K-12 Dealmaking: VIPKID Raises $500 Million; Microsoft Acquires Flipgrid

Contributing Writer

Chinese English language education company VIPKID raised $500 million. Also, Microsoft acquired classroom video platform Flipgrid.

VIPKID Raises $500 Million: VIPKID, a Chinese provider of English-language services, has raised $500 million in its series D+ financing round led by investment management firms Coatue Management, Tencent, Sequoia Capital and Yunfeng Capital.

In the first half of 2018, the Chinese K-12 education sector received a total of $1.5 billion in financing, with VIPKID’s $500 million alone securing a third of the total financing. Last year, the company raised $200 million in a Series D funding round led by Sequoia Capital.

In total, the company has received $700 million in financing in less than a year, “rewriting the financing record for online education—twice in a row,” the company claims in a statement.

“Tencent attaches great importance to investment in online education,” said Lin Haifeng, managing partner at Tencent Investment, “We hope to have close cooperation with our most important partners like VIPKID and to help the Chinese education industry explore the global market and the boundaries and possibilities of education.”

Microsoft Acquires Flipgrid: Microsoft has acquired educational video platform Flipgrid for an undisclosed sum, according to a blog posting on Microsoft Education’s website.

“To bring the power of video-based social learning to everyone, we’ll be making Flipgrid free for all educators and offering prorated refunds to everyone who has purchased a subscription from Flipgrid in the last year,” Eran Megiddo, corporate vice president of education at Microsoft said in the posting.

Megiddo continued: “Fans of Flipgrid can rest assured the Flipgrid they know and love, in joining Microsoft, will continue to grow and thrive across the Microsoft, Google and partner ecosystems, all while retaining its distinct brand, culture, and team.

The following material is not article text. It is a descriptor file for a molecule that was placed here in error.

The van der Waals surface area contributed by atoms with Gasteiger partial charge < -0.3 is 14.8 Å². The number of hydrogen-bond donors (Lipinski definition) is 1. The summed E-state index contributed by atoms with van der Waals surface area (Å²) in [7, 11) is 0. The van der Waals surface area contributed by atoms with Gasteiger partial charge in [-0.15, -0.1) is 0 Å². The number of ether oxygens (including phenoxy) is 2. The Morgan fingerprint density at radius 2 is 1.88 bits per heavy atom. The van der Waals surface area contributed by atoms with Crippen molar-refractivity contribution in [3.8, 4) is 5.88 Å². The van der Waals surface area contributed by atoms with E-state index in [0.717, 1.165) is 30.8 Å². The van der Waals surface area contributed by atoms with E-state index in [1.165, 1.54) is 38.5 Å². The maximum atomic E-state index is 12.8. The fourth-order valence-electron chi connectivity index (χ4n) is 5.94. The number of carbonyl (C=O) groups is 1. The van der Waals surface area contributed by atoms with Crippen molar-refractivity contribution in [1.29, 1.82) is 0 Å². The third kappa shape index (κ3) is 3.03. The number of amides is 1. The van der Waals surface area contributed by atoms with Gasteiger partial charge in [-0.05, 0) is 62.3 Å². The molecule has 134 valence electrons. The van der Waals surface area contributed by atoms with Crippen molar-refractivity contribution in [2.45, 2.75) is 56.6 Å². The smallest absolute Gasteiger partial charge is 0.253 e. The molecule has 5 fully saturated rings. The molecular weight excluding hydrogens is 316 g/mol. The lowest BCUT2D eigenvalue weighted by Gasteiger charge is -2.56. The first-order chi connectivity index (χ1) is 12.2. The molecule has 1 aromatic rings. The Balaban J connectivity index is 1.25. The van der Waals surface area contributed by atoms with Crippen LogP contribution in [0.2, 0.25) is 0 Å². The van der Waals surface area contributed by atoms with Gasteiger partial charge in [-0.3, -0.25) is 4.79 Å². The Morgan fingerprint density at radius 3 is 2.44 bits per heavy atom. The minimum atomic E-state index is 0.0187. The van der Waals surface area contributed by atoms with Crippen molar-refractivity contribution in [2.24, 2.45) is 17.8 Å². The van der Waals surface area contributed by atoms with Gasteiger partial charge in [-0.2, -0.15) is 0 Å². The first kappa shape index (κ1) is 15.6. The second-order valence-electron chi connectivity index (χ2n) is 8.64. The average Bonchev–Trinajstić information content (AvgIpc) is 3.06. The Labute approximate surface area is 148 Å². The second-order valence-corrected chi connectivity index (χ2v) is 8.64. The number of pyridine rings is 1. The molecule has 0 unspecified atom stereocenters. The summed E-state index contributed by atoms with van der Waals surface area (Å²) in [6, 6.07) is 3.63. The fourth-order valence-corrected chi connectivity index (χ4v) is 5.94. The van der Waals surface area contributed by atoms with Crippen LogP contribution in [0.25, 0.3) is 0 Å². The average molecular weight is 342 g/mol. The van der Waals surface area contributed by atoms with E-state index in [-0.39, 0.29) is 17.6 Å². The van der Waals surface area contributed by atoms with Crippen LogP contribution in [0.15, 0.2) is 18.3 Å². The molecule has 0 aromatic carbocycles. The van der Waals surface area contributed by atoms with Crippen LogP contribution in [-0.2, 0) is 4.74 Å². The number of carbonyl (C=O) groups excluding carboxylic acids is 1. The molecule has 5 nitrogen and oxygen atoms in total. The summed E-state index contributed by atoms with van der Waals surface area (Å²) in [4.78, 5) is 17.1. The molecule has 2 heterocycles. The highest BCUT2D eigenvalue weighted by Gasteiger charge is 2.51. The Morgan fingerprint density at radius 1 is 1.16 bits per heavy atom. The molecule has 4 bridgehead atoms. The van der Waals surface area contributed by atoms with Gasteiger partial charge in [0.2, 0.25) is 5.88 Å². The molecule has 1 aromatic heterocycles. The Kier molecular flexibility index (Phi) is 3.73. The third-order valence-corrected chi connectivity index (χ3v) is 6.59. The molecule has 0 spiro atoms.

Earlier this year, Microsoft Education hired the co-founder and CEO of class collaboration platform Chalkup and unveiled plans to integrate Chalkup’s technology into Microsoft Teams, a digital hub for students and teachers, according to blog postings from both companies.

TinyTap Raises $5 Million: Educational game creation platform TinyTap has closed a $5 million funding round led by Aleph venture capital fund, the company said in a statement. Previous investors, including Inimiti, Radiant and ReInvent, also participated.

The funding will be used to launch newly curated Learning Plans in Mandarin, Arabic, and Spanish as well as to promote the company’s partnership with Oxford University Press to start a Learning Plan for English Language Learners, the company said.

The platform aims to enable children to learn by playing educational games created by teachers worldwide. “With TinyTap, educators can create custom material for their classes seamlessly,” the company explained, noting that educators can also share their games with other TinyTap users for free or sell their content as part of the premium subscription in the TinyTap marketplace.

“As a marketplace, we’re cutting out the dependency on a local education system,” said Yogev Shelly, TinyTap’s CEO. “TinyTap gives parents the tools to teach their kids any subject at home.”

codeSpark Partners With Launch CS: codeSpark Academy, a computer science platform for elementary school students, has formed a partnership with Launch CS to offer a professional development (PD) course to educators, according to a statement.

Dubbed codeSpark Launch, the course is designed to help educators teach students ages 5-10 years old, the basics of programming and the foundations of computational thinking. Developed specifically for K-5 teachers, the codeSpark Launch PD program is structured as a five-module course consisting of online training and supplemental physical materials.

“Our mission is to make coding accessible to all young people,” said Grant Hosford, co-creator of codeSpark Academy. “We’re investing in new professional development resources, classroom tools, research, and community support for K-5 educators who teach computer science to achieve this goal.

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